Hannibal: “Buffet Froid”

Although “Buffet Froid” was not quite on the same level of quality the show has been recently, it was, nevertheless, a welcome look into Will Graham’s character. I can’t really decide if this show is truly about Will or Hannibal, and I think that contrast is intentional, but the scales have definitely been tipped in Hannibal’s favor as of late. In “Buffet Froid” we learn that there is more going on in Will’s head than the kind of crazy we already know about. The real problem with Will is a nasty case of encephalitis and an even nastier neurologist and psychiatrist who seem to think the Hippocratic Oath is more of a suggestion.

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The fact that Will’s time lapsing and hallucinations are caused by inflammation in his brain rather than the way his mind works is more important than it first seems, and the presence of Georgia (Ellen Muth) really helps to bring out the significance of this contrast. Georgia has a true case of mental disorder. She believes she is dead (it probably helps that her skin is rotting off her body), and she can’t recognize the faces of other people. These beliefs cause her to act out in violent mistrust. Will, on the other hand, is able to put himself in the shoes of almost anyone, even violent, sadistic killers, but at the end of the day, he knows who he is as shown by his ability to repeat Hannibal’s identity exercise. Of course knowing who he is doesn’t stop him from losing large chunks of time or mistakenly believing he is responsible for the murders of others, but these lapses in identity are apparently the result of a physical affliction in his brain not his personality disorder.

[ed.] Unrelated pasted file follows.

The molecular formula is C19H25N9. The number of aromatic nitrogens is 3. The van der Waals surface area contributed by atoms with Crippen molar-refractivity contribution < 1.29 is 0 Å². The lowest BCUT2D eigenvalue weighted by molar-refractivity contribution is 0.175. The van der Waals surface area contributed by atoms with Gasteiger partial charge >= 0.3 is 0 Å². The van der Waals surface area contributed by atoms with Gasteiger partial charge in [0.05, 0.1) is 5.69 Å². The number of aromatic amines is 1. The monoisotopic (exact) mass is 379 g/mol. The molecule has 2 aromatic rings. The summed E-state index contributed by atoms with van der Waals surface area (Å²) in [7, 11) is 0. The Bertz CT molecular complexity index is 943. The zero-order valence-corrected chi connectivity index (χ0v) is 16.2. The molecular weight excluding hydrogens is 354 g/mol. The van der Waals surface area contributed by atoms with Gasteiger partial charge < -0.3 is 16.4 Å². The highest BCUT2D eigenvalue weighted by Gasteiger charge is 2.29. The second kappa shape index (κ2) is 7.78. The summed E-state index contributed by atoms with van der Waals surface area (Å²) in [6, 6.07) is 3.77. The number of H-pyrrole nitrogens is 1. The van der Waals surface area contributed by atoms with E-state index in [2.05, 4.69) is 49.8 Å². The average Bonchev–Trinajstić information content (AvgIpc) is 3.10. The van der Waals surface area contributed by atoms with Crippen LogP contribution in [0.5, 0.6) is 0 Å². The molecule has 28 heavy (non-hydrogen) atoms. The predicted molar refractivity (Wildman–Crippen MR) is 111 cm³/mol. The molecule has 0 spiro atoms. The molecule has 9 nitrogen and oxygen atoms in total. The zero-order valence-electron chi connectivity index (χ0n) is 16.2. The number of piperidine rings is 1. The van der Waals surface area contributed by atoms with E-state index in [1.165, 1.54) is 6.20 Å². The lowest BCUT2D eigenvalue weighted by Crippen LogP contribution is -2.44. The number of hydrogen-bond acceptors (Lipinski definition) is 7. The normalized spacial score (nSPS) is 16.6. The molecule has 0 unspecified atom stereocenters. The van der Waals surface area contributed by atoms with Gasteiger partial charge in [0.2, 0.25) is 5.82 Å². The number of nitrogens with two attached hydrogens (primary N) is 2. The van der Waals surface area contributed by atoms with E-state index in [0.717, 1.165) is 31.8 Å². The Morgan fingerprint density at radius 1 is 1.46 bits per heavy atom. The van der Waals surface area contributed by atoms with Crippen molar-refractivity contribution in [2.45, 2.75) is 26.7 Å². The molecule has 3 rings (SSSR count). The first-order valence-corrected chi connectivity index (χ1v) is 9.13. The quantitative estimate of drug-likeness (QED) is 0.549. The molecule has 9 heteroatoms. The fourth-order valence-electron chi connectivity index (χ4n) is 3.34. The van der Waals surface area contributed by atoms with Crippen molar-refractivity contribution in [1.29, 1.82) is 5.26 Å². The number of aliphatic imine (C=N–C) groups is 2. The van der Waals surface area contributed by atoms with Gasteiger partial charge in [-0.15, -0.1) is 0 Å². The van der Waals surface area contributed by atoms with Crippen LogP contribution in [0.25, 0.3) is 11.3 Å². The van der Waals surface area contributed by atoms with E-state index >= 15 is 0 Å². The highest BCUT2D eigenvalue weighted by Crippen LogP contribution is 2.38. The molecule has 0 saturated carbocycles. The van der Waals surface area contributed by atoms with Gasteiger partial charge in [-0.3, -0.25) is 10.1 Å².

320356_564476036908504_1182789782_nUnlike Georgia, Will is in control of his psychiatric problems, just not his physical ones. But as Georgia’s mother eerily points out, we don’t know much at all about mental illness when it comes down to it. Where does a physical affliction end and a psychiatric one begin. What happens when, as in Will’s case, the two conditions bleed together, take over the same brain. And, most importantly for the audience, why on earth is Hannibal so eager to see it happen?

Hannibal seems to be positioning Will for something. What it is I’m not exactly sure yet. There’s no question he is actively weakening him, mentally speaking. He’s also increasing his dependence on him as a psychiatrist or a voice of reason. But what is the end result? Is he making Will weaker as an inescapable future enemy? Could he feel closer to Will as a potential ally when he is off the rails? Or could it be as simple as he’s just interested to see where Will will go on the road of madness? He states that he sees Will as something of a rare creature, a mind of pure empathy. Is this manipulation coming more from Hannibal the serial killer or Hannibal the professional psychiatrist. Whatever the result, “Buffet Froid” cleared one thing up for certain. Hannibal certainly doesn’t have Will’s best well-being in mind, despite what he may say.

Additional Notes

  • Jeez Beth LeBeau, I thought my house was creepy looking.
  • I found it a little unbelievable that Georgia, who is suffering from numerous medical ailments, the least of which include her skin flopping off of her arm like a glove, has the strength to pull Beth’s whole body underneath the bed that quickly. Also how did she have the strength to follow Will around to all those places.
  • Speaking of which, this is the first time we have seen the murder actually take place in real time.
  • Dr. Sutcliff definitely wins the worst doctor of the year award. Ironically, the prize for that award also just happens to be getting your head cut in half by Mads Mikkelsen. Ouch.
  • Hannibal has quite the nose. I wonder how many other diseases he knows purely by their scent. That’s also quite a call back to that time he weirdly sniffed Will’s hair.
  • It took a while, but Hannibal is officially renewed for a second season, which I for one am very excited about. With only a few episodes left in the first season, I’m interested to see how the many dangling story threads will tie themselves together.

 

Daniel Dye

Daniel Dye

Daniel Dye

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